THAT Mr. Newrick's aim -i.e., to give some simple and practical advice on the vexed problems of insurance-is being successfully achieved is shown by the considerable amount of correspondence his talks have evoked from listeners. His fourth talk deals with Unemployment Insurance.
' Tho Woodland Tailor (Ernest Austin) and other songs, sung by EvA NEALE ; 'A Silver New
(Eleanor Farjeon )
Gopak (Moussorgsky) and other Piano Solos, played by CECIL DixoN
' Who is King of the Animals?' from Outa Karel ' (Sanni Meteler kemp), told by DOROTHY BLACK
PARRY JONES (Tenor)
ANTHONY PINI (Violoncello)
THE WIRELESS MILITARY BAND
Conducted by B. WALTON O'DONNELL
A HUMORESQUE is not necessarily a humorous piece.
The name means rather something capricious and wayward. But in this music by the popular conductor of the Wireless Military Band there are flashes of real humour, as is only right and proper when a composer is a genial Irishman.
Mr. O'Donnell is, of course, not merely a military bandmaster with the conventional training and traditions of such a task; he is a thoroughly equipped all-round musician, whose work for orchestra is no less distinguished than for the band.
The names of these three pieces are almost all that listeners require by way of guidance. Over a vigorous bass the first begins with a rather pompous tune for cornets and wood-winds. Clarinets answer it, a little pertly, and then there is an expressive slower section with a comet solo. After that, the vigour of the opening returns, and the piece ends whimsically with a swift little rush.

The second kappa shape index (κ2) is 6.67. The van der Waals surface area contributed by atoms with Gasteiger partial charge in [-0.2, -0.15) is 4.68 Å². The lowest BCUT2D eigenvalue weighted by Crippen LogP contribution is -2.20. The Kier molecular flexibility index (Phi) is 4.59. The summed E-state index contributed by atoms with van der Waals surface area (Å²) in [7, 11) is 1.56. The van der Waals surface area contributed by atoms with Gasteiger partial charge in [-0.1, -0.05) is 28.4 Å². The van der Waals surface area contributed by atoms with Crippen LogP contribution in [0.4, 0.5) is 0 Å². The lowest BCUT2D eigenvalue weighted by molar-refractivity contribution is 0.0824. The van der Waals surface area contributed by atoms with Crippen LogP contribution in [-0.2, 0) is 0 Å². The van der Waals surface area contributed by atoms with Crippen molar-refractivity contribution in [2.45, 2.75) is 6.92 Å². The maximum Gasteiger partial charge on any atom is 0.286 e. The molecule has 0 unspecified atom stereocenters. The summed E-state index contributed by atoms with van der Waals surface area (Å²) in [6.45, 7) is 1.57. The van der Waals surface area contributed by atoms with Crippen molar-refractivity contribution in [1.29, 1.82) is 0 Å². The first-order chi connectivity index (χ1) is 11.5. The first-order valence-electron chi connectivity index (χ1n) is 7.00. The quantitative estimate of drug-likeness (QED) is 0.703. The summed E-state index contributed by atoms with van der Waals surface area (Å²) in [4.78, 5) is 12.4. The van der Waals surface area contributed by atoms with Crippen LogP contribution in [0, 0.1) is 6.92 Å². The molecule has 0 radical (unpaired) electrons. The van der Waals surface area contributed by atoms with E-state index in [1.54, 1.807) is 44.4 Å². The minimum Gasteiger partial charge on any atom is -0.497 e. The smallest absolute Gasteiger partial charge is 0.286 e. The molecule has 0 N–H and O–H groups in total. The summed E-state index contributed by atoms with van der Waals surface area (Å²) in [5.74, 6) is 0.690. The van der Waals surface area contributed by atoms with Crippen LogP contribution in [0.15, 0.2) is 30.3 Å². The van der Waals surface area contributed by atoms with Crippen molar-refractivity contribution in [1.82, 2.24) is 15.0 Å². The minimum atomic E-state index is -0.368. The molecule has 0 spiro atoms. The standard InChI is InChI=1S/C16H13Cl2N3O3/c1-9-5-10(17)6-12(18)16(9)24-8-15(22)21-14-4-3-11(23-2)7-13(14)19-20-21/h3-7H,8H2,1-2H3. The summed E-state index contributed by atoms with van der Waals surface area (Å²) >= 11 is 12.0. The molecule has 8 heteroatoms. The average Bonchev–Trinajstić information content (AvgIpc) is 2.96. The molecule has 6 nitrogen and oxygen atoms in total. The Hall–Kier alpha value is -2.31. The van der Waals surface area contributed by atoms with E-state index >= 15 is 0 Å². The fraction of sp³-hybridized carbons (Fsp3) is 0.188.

Number two has a few bars of capricious prelude and then clarinets and flutes together play the merry, leaping tune; there is a short, more emphatic interlude which leads to a gracious waltz with a tune not unlike the first one. Again, there is an emphatic interruption and the- opening melody returns.
To the third and last movement there are again a few bars of prelude, and then in the most vivacious measure, clarinets and alto saxophones play the hurrying tune. It comes to an end quietly, and in slower measure the woodwinds, softly at first, have a contrasting theme. There is a horn solo in the manner of recitative, which leads to a return of the beginning, and a coda in three short sections, one quick and strenuous, one more majestic, and one in the swift measure of the opening, rounds off the movement and the suite.
PROGRESS, in aviation, means quite a lot. When one considers how the last thirty years have seen telescoped into their span as much pror gress in air transport as three thousand achieved in transport by land or sea, one realises that every year that passes makes the achievement of the last seem out-of-date and stale. There is every reason, therefore, for the layman who wants to be intelligently air-minded to be periodically informed by an expert of the most recent advances that have been made. Tonight Sir Sefton Brancker , who has been Director of Civil Aviation to the Air Ministry since 1922, will give such a survey, the occasion being particularly appropriate, since the Royal Air Force Display took place last Saturday, and the Aeronautical Exhibition at Olympia opens tomorrow.
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